And to the winner of our quick-footed quest to comply with our granny’s “go-get” command, went the honor of making a big production of the task. Whoever reached the suit-cased sized receptacle first reveled in the opportunity to grab it by its straps and wrestle it into submission, as if an unruly rotweiller is what we had writhing in our midst, rather than a lady’s black, imitation-leather handbag.

Indeed, a beast of a bag it was, and one that, for little kids like us, required a series of military-like “lift, swing and drag” maneuvers in order to move it from point A to point B. Seasoned troopers that we were, my brother and I knew all too well the risks involved, some of which included, but weren’t limited to a subsequent loss of breath, use of limbs or permanent damage to any number of fingers or toes. Yet and still, come our turn to grapple with the grip and we’d be there with the quickness--grinning, groaning and occasionally hollering out, “What on earth do you have in this thing, anyway?!”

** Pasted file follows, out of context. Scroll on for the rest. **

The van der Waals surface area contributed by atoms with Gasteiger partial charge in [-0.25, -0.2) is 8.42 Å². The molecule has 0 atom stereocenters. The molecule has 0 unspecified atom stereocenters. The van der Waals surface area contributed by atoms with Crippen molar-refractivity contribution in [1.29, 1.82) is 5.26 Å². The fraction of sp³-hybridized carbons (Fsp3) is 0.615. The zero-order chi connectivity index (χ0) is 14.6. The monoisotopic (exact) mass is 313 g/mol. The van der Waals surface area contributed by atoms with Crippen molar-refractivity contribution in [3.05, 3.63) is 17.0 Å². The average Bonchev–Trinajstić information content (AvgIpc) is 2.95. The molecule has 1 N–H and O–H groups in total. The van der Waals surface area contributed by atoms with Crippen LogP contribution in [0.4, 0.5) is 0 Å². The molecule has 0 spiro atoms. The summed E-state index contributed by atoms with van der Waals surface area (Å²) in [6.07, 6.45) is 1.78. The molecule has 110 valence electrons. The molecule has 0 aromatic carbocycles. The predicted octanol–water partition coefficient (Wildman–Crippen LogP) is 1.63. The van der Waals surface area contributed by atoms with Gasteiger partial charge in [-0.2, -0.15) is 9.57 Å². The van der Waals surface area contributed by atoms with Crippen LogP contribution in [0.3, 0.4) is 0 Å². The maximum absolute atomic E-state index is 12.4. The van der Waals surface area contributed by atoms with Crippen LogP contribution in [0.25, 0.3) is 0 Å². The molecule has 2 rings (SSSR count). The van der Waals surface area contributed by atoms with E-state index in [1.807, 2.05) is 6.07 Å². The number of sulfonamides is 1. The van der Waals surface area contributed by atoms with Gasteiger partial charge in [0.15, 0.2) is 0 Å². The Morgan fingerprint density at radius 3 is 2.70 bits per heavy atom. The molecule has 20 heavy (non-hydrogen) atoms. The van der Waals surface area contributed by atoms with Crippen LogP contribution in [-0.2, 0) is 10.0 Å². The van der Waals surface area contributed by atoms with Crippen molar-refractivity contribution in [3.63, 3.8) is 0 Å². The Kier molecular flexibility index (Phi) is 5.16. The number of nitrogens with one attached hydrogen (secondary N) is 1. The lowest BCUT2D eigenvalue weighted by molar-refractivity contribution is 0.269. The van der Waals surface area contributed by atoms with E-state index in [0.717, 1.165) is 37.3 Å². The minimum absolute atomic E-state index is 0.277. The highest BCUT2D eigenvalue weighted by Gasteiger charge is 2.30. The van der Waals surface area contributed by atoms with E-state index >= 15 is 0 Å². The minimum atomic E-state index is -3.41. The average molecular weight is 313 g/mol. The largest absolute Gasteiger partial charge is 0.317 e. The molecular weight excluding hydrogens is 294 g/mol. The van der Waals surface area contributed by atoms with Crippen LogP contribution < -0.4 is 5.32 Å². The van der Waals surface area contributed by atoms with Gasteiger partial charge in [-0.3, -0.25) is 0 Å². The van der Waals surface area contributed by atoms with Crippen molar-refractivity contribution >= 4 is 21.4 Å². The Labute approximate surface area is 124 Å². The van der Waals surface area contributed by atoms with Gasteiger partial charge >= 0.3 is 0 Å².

Not that our granny ever bothered to respond. Likewise, nor did we ever muster the courage to open the bag and brave too long a look within. The butt-beating such an act would have earned us would have hardly made the effort worthwhile. Besides, our contemplation of all that might dwell within the dark belly of the beast was half the fun.

Beyond a billfold, an address book, a rain scarf, some tissues, a pack of cigarettes and the occasional stick of gum, we never actually saw our grandmother pull anything out of her whale of a purse that might account for its stunning girth. That didn’t stop us from teasing her about toting around bricks. Nor could we help but laugh at the thought of some unsuspecting thief’s attempt to snatch the bag and run. Face down in the dirt is surely where he would have found himself, the weight of the beast, which we guess-timated to be a whopping ten pounds or more, having ultimately drug him there.